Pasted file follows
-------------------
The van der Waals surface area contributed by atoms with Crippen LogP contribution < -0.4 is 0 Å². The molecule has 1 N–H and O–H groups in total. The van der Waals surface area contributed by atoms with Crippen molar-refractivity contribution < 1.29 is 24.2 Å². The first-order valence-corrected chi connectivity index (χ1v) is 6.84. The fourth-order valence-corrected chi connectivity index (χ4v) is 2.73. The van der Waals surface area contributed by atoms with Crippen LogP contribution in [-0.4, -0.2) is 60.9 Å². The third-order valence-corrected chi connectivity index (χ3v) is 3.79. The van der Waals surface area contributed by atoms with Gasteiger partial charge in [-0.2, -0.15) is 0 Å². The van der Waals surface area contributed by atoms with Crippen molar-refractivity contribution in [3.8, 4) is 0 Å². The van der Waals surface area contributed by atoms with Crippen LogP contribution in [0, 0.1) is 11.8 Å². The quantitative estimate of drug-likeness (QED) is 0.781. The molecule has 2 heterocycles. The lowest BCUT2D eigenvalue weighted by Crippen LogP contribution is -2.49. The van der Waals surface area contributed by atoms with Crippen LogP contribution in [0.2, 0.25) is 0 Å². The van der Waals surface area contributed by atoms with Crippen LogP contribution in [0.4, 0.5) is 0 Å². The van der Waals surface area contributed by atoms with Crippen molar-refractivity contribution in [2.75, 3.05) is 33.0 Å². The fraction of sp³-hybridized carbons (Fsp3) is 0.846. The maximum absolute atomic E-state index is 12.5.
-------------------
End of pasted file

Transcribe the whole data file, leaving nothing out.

The van der Waals surface area contributed by atoms with Crippen LogP contribution < -0.4 is 0 Å². The molecule has 1 N–H and O–H groups in total. The van der Waals surface area contributed by atoms with Crippen molar-refractivity contribution < 1.29 is 24.2 Å². The first-order valence-corrected chi connectivity index (χ1v) is 6.84. The fourth-order valence-corrected chi connectivity index (χ4v) is 2.73. The van der Waals surface area contributed by atoms with Crippen LogP contribution in [-0.4, -0.2) is 60.9 Å². The third-order valence-corrected chi connectivity index (χ3v) is 3.79. The van der Waals surface area contributed by atoms with Gasteiger partial charge in [-0.2, -0.15) is 0 Å². The van der Waals surface area contributed by atoms with Crippen molar-refractivity contribution in [3.8, 4) is 0 Å². The van der Waals surface area contributed by atoms with Crippen LogP contribution in [0, 0.1) is 11.8 Å². The quantitative estimate of drug-likeness (QED) is 0.781. The molecule has 2 heterocycles. The lowest BCUT2D eigenvalue weighted by Crippen LogP contribution is -2.49. The van der Waals surface area contributed by atoms with Crippen LogP contribution in [0.2, 0.25) is 0 Å². The van der Waals surface area contributed by atoms with Crippen LogP contribution in [0.4, 0.5) is 0 Å². The van der Waals surface area contributed by atoms with Crippen molar-refractivity contribution in [2.75, 3.05) is 33.0 Å². The fraction of sp³-hybridized carbons (Fsp3) is 0.846. The maximum absolute atomic E-state index is 12.5.